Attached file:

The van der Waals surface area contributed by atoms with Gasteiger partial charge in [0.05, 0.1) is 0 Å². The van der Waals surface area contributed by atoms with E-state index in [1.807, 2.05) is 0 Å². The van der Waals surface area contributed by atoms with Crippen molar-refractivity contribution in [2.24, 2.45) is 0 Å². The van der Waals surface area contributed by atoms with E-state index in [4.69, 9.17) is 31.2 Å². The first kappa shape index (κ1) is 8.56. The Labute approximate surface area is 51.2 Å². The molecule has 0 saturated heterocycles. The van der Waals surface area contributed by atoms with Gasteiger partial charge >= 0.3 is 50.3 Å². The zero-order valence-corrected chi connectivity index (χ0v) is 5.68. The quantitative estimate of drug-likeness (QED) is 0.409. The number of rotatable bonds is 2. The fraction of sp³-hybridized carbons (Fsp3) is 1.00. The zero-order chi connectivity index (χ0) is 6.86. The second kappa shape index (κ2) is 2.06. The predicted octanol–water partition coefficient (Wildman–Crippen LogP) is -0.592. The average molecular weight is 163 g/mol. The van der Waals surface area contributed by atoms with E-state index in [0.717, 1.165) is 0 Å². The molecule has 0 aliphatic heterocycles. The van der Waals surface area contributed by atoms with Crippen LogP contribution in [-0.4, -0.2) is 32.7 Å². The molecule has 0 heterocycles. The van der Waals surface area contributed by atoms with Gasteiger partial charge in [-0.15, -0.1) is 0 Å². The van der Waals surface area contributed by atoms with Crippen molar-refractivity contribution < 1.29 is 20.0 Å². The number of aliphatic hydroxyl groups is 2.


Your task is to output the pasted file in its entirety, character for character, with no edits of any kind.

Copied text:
The van der Waals surface area contributed by atoms with Gasteiger partial charge in [0.05, 0.1) is 0 Å². The van der Waals surface area contributed by atoms with E-state index in [1.807, 2.05) is 0 Å². The van der Waals surface area contributed by atoms with Crippen molar-refractivity contribution in [2.24, 2.45) is 0 Å². The van der Waals surface area contributed by atoms with E-state index in [4.69, 9.17) is 31.2 Å². The first kappa shape index (κ1) is 8.56. The Labute approximate surface area is 51.2 Å². The molecule has 0 saturated heterocycles. The van der Waals surface area contributed by atoms with Gasteiger partial charge >= 0.3 is 50.3 Å². The zero-order valence-corrected chi connectivity index (χ0v) is 5.68. The quantitative estimate of drug-likeness (QED) is 0.409. The number of rotatable bonds is 2. The fraction of sp³-hybridized carbons (Fsp3) is 1.00. The zero-order chi connectivity index (χ0) is 6.86. The second kappa shape index (κ2) is 2.06. The predicted octanol–water partition coefficient (Wildman–Crippen LogP) is -0.592. The average molecular weight is 163 g/mol. The van der Waals surface area contributed by atoms with E-state index in [0.717, 1.165) is 0 Å². The molecule has 0 aliphatic heterocycles. The van der Waals surface area contributed by atoms with Crippen LogP contribution in [-0.4, -0.2) is 32.7 Å². The molecule has 0 heterocycles. The van der Waals surface area contributed by atoms with Gasteiger partial charge in [-0.15, -0.1) is 0 Å². The van der Waals surface area contributed by atoms with Crippen molar-refractivity contribution < 1.29 is 20.0 Å². The number of aliphatic hydroxyl groups is 2.